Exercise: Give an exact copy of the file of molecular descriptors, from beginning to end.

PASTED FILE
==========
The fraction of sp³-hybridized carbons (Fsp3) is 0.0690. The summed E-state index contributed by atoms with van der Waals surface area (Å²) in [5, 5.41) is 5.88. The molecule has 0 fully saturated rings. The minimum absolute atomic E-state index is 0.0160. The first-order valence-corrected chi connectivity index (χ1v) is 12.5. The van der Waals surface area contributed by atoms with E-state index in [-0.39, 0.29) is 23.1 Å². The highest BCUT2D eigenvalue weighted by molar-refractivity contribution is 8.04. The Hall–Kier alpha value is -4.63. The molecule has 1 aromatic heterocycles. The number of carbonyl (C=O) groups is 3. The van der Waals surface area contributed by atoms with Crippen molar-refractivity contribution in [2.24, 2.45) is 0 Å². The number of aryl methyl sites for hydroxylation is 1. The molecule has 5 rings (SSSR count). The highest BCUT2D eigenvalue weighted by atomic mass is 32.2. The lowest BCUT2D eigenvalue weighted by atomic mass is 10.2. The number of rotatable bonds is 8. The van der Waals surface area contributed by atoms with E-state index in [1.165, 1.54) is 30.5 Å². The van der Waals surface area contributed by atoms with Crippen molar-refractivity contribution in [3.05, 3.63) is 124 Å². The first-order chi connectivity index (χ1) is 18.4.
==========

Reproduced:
The fraction of sp³-hybridized carbons (Fsp3) is 0.0690. The summed E-state index contributed by atoms with van der Waals surface area (Å²) in [5, 5.41) is 5.88. The molecule has 0 fully saturated rings. The minimum absolute atomic E-state index is 0.0160. The first-order valence-corrected chi connectivity index (χ1v) is 12.5. The van der Waals surface area contributed by atoms with E-state index in [-0.39, 0.29) is 23.1 Å². The highest BCUT2D eigenvalue weighted by molar-refractivity contribution is 8.04. The Hall–Kier alpha value is -4.63. The molecule has 1 aromatic heterocycles. The number of carbonyl (C=O) groups is 3. The van der Waals surface area contributed by atoms with Crippen molar-refractivity contribution in [2.24, 2.45) is 0 Å². The number of aryl methyl sites for hydroxylation is 1. The molecule has 5 rings (SSSR count). The highest BCUT2D eigenvalue weighted by atomic mass is 32.2. The lowest BCUT2D eigenvalue weighted by atomic mass is 10.2. The number of rotatable bonds is 8. The van der Waals surface area contributed by atoms with E-state index in [1.165, 1.54) is 30.5 Å². The van der Waals surface area contributed by atoms with Crippen molar-refractivity contribution in [3.05, 3.63) is 124 Å². The first-order chi connectivity index (χ1) is 18.4.